Early in round 1, Randleman gets Couture down against the cage, but Couture is able to keep him close to prevent strikes, then switches his hips for an armbar attempt. He has wrist control but is unable to get the elbow past the hips to extend. Randleman gets a small slam and Couture re-guards.
In round 2, Randleman lands thumping left hooks and a right hand, but is unable to exert his grappling dominance once more when they clinch. Randleman again gets the takedown, and again, Couture is unable to work any space from the bottom position.
In round 3, Couture starts to tie Randleman up in upper body clinches. Each time Randleman looks for a takedown Couture pummels back inside, and follows up with a knee to the gut. Then lowering down, Couture gets an inside trip and then rains down strikes on Randleman.
He strikes to get to mount while Randleman tries to stay close to avoid strikes, but Couture frames him back to the mat, and exerts merciless blows on the now bloodied Randleman.
With Couture’s barrage of strikes meeting no opposition, referee ‘Big John’ McCarthy calls the fight at 4:13 of round 3, as a TKO victory. Randy Couture becomes the UFC Heavyweight Champion once again.
2. Vs. Gabriel Gonzaga – UFC 74 (Aug. 25, 2007)
Here, Randy Couture sensationally came back from retirement to win the Heavyweight title. Gabriel Gonzaga had just knocked out Mirko Cro Cop in devastating fashion.
Couture had struggled in the past at heavyweight against younger, bigger fighters and many picked Gonzaga to win here.
In round 1, following a sharp left hook, Couture gets to Gonzaga’s back and drags him down early on. Gonzaga works back up but Couture refuses to break contact and lands a hard knee.
Couture gets a high crotch single and dumps Gonzaga down at 3:07. Gonzaga lands a crunching elbow as he separates from the clinch but Couture maintains his forward pressure. Now Gonzaga’s nose streams blood and he ends round 1 with a guillotine attempt.
In round 2, Couture resumes upper body clinching, and is able to land good hooks as they break. There is then a break for Gonzaga to have the blood wiped out of his eyes.
When the action resumes, a point is deducted from Gonzaga for holding the fence to prevent a takedown. Gonzaga now begins to wilt under Couture’s pace who now lands heavier strikes off the clinch.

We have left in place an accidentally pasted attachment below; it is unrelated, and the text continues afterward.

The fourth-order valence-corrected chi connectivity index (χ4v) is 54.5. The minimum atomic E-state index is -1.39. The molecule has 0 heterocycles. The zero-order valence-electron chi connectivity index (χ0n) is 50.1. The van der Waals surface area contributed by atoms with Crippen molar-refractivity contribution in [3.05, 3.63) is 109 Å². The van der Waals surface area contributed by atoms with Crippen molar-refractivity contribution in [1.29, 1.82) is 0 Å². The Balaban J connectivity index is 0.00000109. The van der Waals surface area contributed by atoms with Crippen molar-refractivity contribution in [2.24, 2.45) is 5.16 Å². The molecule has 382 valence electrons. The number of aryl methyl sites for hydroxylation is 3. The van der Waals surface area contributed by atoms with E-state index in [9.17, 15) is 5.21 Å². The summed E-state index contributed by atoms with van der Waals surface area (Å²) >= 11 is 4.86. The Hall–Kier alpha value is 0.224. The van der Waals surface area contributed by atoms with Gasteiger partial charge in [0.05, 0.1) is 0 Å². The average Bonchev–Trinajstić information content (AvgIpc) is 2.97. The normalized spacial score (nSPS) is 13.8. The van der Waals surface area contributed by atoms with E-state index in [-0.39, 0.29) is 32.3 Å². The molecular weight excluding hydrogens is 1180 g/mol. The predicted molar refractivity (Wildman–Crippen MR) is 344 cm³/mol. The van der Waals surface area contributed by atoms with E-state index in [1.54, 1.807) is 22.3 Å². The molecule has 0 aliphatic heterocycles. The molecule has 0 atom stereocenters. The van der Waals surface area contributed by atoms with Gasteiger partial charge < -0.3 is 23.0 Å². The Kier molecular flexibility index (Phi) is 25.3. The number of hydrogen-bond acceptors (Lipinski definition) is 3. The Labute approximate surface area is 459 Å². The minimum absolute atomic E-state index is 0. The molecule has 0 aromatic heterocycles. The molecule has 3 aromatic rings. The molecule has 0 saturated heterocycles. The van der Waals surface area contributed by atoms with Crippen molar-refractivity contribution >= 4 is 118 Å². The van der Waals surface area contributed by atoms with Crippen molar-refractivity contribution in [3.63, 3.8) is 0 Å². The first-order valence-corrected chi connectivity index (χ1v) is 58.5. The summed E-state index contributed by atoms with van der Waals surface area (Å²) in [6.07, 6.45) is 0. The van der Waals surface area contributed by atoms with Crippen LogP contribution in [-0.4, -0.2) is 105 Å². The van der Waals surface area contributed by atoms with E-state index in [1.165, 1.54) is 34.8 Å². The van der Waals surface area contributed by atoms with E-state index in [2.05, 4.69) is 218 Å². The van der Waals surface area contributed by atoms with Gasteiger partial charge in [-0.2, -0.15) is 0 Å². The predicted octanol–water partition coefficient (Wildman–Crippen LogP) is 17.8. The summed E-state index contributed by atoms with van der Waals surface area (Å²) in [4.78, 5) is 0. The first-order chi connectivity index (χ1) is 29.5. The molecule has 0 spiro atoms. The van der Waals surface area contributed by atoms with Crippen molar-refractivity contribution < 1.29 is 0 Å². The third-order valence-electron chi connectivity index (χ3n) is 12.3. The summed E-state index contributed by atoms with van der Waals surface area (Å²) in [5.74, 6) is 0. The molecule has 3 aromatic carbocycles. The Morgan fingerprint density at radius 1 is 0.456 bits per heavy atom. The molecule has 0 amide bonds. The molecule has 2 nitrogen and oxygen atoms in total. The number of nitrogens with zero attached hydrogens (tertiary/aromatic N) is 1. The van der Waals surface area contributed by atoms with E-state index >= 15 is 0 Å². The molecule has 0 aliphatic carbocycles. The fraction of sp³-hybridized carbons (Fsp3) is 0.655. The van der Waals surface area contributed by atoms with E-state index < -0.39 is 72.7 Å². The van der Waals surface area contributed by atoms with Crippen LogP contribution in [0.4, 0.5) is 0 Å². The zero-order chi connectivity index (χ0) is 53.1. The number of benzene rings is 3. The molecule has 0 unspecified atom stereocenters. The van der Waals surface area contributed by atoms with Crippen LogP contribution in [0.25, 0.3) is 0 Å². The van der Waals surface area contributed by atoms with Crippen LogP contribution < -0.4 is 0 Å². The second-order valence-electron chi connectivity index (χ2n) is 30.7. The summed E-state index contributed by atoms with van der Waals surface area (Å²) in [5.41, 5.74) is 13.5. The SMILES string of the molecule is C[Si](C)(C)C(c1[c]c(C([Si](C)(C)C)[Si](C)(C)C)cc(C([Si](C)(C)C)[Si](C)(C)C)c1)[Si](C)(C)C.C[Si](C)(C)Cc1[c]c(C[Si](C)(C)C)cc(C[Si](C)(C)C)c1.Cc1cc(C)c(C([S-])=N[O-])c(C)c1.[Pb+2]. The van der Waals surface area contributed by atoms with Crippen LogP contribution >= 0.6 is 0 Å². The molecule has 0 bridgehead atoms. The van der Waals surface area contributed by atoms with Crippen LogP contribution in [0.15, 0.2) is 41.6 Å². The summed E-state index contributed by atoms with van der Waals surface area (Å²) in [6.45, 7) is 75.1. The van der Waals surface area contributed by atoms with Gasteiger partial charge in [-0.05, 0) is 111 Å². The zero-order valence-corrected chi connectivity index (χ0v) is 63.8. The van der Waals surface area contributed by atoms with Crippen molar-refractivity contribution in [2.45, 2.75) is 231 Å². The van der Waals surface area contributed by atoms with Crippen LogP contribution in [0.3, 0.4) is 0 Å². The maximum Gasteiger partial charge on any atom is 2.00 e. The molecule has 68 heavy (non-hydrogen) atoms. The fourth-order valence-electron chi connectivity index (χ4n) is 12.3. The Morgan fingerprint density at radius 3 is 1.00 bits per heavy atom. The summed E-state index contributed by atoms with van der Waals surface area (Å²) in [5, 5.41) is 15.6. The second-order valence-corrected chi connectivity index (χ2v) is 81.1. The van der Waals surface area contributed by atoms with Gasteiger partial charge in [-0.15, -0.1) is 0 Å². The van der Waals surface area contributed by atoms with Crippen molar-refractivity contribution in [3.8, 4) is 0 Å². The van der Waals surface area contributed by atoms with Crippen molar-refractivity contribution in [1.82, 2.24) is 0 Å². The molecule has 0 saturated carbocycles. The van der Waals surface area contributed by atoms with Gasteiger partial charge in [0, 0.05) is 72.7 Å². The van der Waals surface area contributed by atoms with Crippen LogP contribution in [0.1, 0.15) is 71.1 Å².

As round 3 begins, Couture is clearly the fresher fighter, and opens with a heavy overhand right. A sharp head kick from Gonzaga sees Couture work back to the clinch and then get a takedown. Gonzaga covers up as Couture pummels him with unrelenting strikes.
Referee, Herb Dean calls for Gonzaga to respond but nothing is forthcoming and after several more strikes, he steps in at 1.37 of round 3 to call the fight by TKO.
Couture successfully defended his Heavyweight Championship and also won the Fight of the Night into the bargain.
1. Vs. Chuck Liddell – UFC 43 (June 6, 2003)
This fight was for the UFC Interim Light Heavyweight Championship.
In his light heavyweight debut, Couture was attempting to become the first fighter to win belts in two divisions, however he was going up against a fan favourite knockout artist in Chuck Liddell.
In round 1, as Liddell goes for a kick, Couture hits a blast double and takes the fight to the ground. Liddell frames to create space and stands back up. Liddell lands good right hands as Couture works back to the clinch.
Couture keeps pressing forward and starts to connect with a left-hook, overhand-right combo. With a minute remaining, he gets another blast double and puts Liddell on his back. Couture keeps body-lock control while Liddell stands again.
In round 2, Couture resumes the aggression opening with a right hand. They trade left hooks but Couture’s strikes are consistently backing his adversary up. Diving on a single leg, Couture elevates the leg and trips the other foot at 1:20.
Working on top, he now has more success in holding Liddell down. Then getting to his knees, Liddell reverses the position and puts Couture down as the round ends.
In round 3, Couture snaps Liddell’s head back with a perfect uppercut. As Liddell circles away he is followed with a crisp right hand that visibly hurts.
Following an overhand right, Couture lifts Liddell and dumps him down on the mat. He then moves straight into mount with a relentless barrage of punches. Liddell, with his hands up, is unable to escape the mount.
Couture keeps throwing punches, with the number of unanswered strikes becoming unsettling.
Referee, John McCarthy intervenes at 2:39 of round 3 to call the match by TKO. Randy Couture wins the interim UFC Light Heavyweight Championship and is also victorious in becoming the first UFC fighter to win belts in multiple divisions.